Memory 1030 is generally operable to store instructions, such as a computer program, software, an application including one or more of logic, rules, algorithms, code, tables, etc. and/or other instructions capable of being executed by a processor. Examples of memory 1030 include computer memory (for example, Random Access Memory (RAM) or Read Only Memory (ROM)), mass storage media (for example, a hard disk), removable storage media (for example, a Compact Disk (CD) or a Digital Video Disk (DVD)), and/or or any other volatile or non-volatile, non-transitory computer-readable and/or computer-executable memory devices that store information.

Other embodiments of wireless communication device 110 include additional components (beyond those shown in FIG. 10) responsible for providing certain aspects of the wireless communication device's functionality, including any of the functionality described above and/or any additional functionality (including any functionality necessary to support the solution described above).

FIG. 11 is a block diagram illustrating a core network node 130. Examples of core network node 130 can include a mobile switching center (MSC), a serving GPRS support node (SGSN), a mobility management entity (MME), a radio network controller (RNC), a base station controller (BSC), and so on. Core network node 130 includes processor 1120, memory 1130, and network interface 1140. In some embodiments, processor 1120 executes instructions to provide some or all of the functionality described above as being provided by core network node 130, memory 1130 stores the instructions executed by processor 1120, and network interface 1140 communicates signals to an suitable node, such as a gateway, switch, router, Internet, Public Switched Telephone Network (PSTN), network nodes 120, other core network nodes 130, etc.

Processor 1120 includes any suitable combination of hardware and software implemented in one or more modules to execute instructions and manipulate data to perform some or all of the described functions of core network node 120. In some embodiments, processor 1120 includes, for example, one or more computers, one or more central processing units (CPUs), one or more microprocessors, one or more applications, and/or other logic.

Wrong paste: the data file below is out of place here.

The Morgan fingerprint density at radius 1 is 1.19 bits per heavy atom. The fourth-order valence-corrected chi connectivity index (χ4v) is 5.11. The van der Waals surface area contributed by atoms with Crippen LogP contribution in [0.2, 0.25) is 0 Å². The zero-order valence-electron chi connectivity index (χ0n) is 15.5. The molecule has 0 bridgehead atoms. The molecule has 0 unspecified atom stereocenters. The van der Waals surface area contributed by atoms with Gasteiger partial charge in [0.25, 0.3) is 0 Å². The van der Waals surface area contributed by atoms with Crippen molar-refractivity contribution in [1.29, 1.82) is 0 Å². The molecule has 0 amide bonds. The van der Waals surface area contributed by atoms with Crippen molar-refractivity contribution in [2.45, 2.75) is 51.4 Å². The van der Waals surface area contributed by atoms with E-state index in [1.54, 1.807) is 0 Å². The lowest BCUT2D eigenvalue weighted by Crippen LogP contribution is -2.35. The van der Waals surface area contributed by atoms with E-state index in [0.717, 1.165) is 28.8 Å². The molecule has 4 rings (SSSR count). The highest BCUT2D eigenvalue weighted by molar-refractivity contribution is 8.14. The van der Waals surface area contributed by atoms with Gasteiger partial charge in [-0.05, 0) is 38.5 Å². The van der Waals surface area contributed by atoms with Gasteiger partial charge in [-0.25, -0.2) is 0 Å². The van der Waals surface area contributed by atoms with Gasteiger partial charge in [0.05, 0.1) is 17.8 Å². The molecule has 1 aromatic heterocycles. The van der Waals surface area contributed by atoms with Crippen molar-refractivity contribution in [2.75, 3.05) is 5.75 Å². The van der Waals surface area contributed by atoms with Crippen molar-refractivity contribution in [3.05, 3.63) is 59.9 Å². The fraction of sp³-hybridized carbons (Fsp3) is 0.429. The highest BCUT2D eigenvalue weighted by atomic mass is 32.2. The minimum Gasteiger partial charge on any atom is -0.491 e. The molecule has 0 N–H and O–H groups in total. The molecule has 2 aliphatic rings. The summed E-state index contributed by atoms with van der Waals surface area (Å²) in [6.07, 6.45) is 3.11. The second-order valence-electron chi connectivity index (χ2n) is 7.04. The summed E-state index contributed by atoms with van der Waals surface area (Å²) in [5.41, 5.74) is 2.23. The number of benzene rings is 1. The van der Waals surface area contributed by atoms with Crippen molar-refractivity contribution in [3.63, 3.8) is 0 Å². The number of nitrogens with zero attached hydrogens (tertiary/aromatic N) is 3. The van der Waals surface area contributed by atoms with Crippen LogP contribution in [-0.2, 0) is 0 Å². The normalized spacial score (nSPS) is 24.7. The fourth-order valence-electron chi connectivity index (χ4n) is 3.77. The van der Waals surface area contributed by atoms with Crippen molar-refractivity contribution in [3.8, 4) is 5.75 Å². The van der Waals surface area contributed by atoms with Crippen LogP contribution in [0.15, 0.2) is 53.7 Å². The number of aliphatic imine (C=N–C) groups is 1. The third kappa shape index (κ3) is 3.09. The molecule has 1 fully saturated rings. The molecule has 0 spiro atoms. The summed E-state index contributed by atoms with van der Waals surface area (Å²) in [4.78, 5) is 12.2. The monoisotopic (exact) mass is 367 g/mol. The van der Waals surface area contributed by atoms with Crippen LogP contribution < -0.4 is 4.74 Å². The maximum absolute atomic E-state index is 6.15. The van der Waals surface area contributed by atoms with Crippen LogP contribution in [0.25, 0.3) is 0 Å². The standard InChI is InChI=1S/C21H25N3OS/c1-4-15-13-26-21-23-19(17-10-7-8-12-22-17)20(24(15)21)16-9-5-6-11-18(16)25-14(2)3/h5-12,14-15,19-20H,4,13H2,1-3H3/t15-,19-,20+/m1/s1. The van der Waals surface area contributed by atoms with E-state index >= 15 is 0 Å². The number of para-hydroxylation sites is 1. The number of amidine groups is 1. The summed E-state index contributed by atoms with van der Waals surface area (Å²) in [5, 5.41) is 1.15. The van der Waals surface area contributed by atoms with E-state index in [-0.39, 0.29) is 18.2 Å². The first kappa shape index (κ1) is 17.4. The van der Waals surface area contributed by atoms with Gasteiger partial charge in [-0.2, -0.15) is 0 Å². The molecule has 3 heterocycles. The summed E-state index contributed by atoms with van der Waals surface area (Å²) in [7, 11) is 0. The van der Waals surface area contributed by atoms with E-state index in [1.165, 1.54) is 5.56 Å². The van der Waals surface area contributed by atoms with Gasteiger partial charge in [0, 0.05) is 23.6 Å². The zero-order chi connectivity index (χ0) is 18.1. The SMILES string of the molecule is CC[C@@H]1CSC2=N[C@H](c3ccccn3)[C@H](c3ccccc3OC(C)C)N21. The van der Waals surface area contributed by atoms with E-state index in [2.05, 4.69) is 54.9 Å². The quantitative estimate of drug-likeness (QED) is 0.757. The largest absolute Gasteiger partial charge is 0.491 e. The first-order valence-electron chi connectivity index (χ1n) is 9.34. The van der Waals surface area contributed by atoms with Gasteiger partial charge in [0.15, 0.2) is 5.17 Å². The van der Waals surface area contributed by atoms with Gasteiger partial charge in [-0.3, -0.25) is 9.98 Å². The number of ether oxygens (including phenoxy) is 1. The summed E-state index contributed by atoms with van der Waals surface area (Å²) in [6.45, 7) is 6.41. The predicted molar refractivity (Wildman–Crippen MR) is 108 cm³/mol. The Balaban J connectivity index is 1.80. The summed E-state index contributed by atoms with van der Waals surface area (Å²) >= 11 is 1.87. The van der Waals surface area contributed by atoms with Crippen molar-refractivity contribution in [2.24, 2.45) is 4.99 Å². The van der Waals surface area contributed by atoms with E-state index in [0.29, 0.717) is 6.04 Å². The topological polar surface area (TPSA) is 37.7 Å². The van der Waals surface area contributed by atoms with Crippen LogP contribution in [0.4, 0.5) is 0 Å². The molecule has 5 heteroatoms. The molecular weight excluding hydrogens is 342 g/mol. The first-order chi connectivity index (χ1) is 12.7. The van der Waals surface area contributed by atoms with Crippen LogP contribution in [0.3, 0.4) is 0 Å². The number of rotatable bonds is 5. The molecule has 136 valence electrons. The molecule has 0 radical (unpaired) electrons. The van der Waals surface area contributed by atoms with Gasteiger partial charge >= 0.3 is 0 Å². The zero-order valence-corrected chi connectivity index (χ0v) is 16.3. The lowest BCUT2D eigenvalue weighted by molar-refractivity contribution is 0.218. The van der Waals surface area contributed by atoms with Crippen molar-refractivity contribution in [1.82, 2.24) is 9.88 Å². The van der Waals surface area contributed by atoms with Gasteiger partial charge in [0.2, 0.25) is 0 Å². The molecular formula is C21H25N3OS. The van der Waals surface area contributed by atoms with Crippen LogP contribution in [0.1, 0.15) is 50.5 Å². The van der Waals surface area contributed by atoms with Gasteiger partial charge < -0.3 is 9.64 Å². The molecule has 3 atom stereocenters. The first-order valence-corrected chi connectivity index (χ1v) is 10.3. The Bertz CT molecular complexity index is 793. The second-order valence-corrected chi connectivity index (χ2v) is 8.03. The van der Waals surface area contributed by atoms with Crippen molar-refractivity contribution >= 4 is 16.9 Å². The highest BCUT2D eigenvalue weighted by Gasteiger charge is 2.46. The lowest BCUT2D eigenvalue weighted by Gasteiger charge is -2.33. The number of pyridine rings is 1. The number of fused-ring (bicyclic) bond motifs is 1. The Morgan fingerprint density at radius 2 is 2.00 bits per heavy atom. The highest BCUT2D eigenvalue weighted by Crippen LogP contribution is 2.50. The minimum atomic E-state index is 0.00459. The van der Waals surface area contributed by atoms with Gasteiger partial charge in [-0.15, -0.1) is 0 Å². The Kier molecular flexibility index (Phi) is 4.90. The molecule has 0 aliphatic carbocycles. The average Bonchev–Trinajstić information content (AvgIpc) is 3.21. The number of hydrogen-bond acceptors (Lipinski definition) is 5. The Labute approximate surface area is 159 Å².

Memory 1130 is generally operable to store instructions, such as a computer program, software, an application including one or more of logic, rules, algorithms, code, tables, etc. and/or other instructions capable of being executed by a processor. Examples of memory 1130 include computer memory (for example, Random Access Memory (RAM) or Read Only Memory (ROM)), mass storage media (for example, a hard disk), removable storage media (for example, a Compact Disk (CD) or a Digital Video Disk (DVD)), and/or or any other volatile or non-volatile, non-transitory computer-readable and/or computer-executable memory devices that store information.

In some embodiments, network interface 1140 is communicatively coupled to processor 1120 and may refer to any suitable device operable to receive input for core network node 130, send output from core network node 130, perform suitable processing of the input or output or both, communicate to other devices, or any combination of the preceding. Network interface 1140 includes appropriate hardware (e.g., port, modem, network interface card, etc.) and software, including protocol conversion and data processing capabilities, to communicate through a network.

Other embodiments of core network node 130 include additional components (beyond those shown in FIG. 11) responsible for providing certain aspects of the core network node's functionality, including any of the functionality described above and/or any additional functionality (including any functionality necessary to support the solution described above).